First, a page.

"Yeah, about that..." said the Bull.

The guy's head swivelled to look at the door, then back to the Bull. "I don't suppose you could just... pretend you didn't see me?"

"Tell you what," said the Bull, "you surrender, comply with the investigation afterwards, and I'll put in a good word for you."

"Ah, no, I'm afraid that... won't be possible."

"Well then, looks like we've got a problem," said the Bull.

The man straightened, and his hand sparked with fire. The Bull's grip jerked around his axe.

"I'm all for solving problems," said the mage.

There was a bang and a roar of flames from the door, where several splintered pieces of wood went whizzing past both their heads.

"For Seheron!" yelled a figure wrapped in smoke.

The Bull looked back at the mage, who said, "And I thought you were an unwelcome houseguest."



- - -

They jumped out from behind the table. A freezing blast of air whipped past the Bull's head, hitting the guy full-on and blowing out the flames in the middle of the doorway. The Bull used the gap to barrel straight into the frozen-rebel obstacle, knocking him back so he could bring the blade over and into his chest.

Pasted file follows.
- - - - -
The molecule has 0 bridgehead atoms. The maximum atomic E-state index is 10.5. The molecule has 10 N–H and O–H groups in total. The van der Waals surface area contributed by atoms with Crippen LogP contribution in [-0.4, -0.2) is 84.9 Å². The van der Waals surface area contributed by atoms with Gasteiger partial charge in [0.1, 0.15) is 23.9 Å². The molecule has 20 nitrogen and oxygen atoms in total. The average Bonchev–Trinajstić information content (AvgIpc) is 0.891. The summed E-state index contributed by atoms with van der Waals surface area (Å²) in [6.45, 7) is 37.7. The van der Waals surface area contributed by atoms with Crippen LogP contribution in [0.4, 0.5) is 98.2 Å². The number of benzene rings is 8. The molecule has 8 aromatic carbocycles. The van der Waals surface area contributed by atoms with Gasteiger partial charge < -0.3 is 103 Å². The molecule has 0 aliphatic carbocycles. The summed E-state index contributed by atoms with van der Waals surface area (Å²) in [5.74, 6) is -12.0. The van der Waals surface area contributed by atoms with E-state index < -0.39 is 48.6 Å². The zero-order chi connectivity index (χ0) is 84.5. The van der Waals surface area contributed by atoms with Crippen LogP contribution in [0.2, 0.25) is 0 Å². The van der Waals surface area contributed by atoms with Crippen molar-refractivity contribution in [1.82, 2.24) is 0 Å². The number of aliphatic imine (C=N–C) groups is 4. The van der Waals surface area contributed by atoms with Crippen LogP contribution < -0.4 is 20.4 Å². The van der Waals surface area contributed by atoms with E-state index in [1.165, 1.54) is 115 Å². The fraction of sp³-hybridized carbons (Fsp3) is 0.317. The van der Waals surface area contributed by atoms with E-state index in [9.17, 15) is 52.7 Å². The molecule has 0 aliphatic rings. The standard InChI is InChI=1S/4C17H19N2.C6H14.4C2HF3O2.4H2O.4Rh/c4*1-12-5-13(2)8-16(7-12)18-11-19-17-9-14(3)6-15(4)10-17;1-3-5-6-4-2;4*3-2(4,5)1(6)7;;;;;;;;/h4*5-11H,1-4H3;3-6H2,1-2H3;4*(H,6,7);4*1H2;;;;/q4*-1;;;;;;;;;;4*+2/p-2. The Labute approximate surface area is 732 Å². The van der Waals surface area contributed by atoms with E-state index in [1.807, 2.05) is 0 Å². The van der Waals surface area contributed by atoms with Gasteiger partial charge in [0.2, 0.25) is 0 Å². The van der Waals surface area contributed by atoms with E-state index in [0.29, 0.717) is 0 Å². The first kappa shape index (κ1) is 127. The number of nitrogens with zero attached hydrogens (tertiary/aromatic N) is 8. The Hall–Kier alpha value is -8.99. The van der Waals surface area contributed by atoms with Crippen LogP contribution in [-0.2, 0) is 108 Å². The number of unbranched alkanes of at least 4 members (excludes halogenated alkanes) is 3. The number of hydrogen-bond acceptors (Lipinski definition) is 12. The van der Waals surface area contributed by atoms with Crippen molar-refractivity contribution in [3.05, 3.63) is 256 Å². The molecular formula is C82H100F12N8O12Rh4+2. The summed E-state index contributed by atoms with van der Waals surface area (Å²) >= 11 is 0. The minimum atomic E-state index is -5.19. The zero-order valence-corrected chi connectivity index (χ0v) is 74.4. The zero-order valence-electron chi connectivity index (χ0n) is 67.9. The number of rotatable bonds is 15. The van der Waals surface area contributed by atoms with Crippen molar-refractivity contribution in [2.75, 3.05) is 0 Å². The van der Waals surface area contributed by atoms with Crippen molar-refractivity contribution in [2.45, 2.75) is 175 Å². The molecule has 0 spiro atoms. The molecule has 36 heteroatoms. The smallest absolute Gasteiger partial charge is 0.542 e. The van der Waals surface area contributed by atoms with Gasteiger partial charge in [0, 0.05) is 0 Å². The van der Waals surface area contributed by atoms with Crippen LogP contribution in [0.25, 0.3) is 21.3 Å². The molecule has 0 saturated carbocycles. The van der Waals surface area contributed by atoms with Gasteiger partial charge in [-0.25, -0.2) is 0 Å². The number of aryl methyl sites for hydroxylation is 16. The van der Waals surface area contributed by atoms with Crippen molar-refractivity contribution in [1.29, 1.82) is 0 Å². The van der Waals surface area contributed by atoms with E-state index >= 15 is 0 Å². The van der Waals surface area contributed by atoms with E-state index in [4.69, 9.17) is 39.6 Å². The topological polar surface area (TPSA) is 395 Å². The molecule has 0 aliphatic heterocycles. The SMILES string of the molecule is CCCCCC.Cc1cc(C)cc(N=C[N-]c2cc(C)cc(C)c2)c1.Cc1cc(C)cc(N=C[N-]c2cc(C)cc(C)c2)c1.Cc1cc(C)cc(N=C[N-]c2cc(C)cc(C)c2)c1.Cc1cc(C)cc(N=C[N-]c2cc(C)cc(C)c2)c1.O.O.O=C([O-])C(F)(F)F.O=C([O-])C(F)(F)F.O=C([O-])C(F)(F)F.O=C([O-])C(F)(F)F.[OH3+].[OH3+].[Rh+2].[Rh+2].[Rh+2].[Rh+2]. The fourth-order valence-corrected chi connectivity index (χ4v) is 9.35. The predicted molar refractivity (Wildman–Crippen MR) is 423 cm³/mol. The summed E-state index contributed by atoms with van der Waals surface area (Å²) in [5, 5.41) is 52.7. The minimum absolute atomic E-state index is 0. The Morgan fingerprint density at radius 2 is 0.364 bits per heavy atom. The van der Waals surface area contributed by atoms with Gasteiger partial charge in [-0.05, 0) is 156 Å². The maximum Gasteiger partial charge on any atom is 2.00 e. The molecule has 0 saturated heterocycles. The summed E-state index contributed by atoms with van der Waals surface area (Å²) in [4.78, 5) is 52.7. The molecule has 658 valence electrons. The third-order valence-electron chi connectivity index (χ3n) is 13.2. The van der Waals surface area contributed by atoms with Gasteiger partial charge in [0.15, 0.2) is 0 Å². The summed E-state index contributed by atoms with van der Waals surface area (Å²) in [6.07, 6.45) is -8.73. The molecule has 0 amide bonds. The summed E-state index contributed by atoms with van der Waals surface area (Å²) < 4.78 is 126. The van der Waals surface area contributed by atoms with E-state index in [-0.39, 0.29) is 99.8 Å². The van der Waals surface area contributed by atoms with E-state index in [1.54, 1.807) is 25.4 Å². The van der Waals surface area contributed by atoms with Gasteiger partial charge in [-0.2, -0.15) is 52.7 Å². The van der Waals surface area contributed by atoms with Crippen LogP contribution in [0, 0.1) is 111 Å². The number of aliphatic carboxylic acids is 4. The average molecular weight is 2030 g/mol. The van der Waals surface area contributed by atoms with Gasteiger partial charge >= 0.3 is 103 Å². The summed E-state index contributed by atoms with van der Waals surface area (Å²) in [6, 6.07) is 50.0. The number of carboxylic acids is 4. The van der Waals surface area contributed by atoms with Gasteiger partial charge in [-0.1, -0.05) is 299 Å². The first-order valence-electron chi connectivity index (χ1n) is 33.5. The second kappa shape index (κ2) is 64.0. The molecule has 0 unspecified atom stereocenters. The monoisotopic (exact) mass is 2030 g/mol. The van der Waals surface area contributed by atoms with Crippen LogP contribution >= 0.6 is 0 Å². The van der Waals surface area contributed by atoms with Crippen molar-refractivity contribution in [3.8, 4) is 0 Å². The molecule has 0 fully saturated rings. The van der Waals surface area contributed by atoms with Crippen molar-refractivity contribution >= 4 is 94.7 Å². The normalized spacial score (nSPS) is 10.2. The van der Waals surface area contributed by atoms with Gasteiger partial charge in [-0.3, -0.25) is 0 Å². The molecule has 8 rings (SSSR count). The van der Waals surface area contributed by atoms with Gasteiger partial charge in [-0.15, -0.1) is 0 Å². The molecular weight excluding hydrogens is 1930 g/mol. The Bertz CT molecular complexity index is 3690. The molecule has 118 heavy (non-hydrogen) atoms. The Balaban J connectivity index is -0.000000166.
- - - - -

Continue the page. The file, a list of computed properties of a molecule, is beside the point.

As the rebel dropped, there was the sound of another explosion, muffled by distance.

"Looks like they're all armed," said the Bull.

"Tevinter rune spheres," said the mage.

The Bull eyed him up. "Guess you'd know all about those."

"Runes aren't really my area, actually," said the mage. "Yes, alright, you got me, I'm from Tevinter. Dorian of House Pavus, formerly of Minrathous!" He performed a sarcastic little bow. "Those still aren't mine."

 The Bull put a hand on his weapon. "I haven't seen any other Vints running around."

 "No, you  got rid of the last of my countrymen to live here. Didn't mean he disposed of all his things beforehand," said Dorian. "Look, if I was going to hand out incendiary devices like candy, I'd give them to people who understood how closed spaces work. "

There was another far-off bang.

 "Or at least I'd give them out and then leave the building."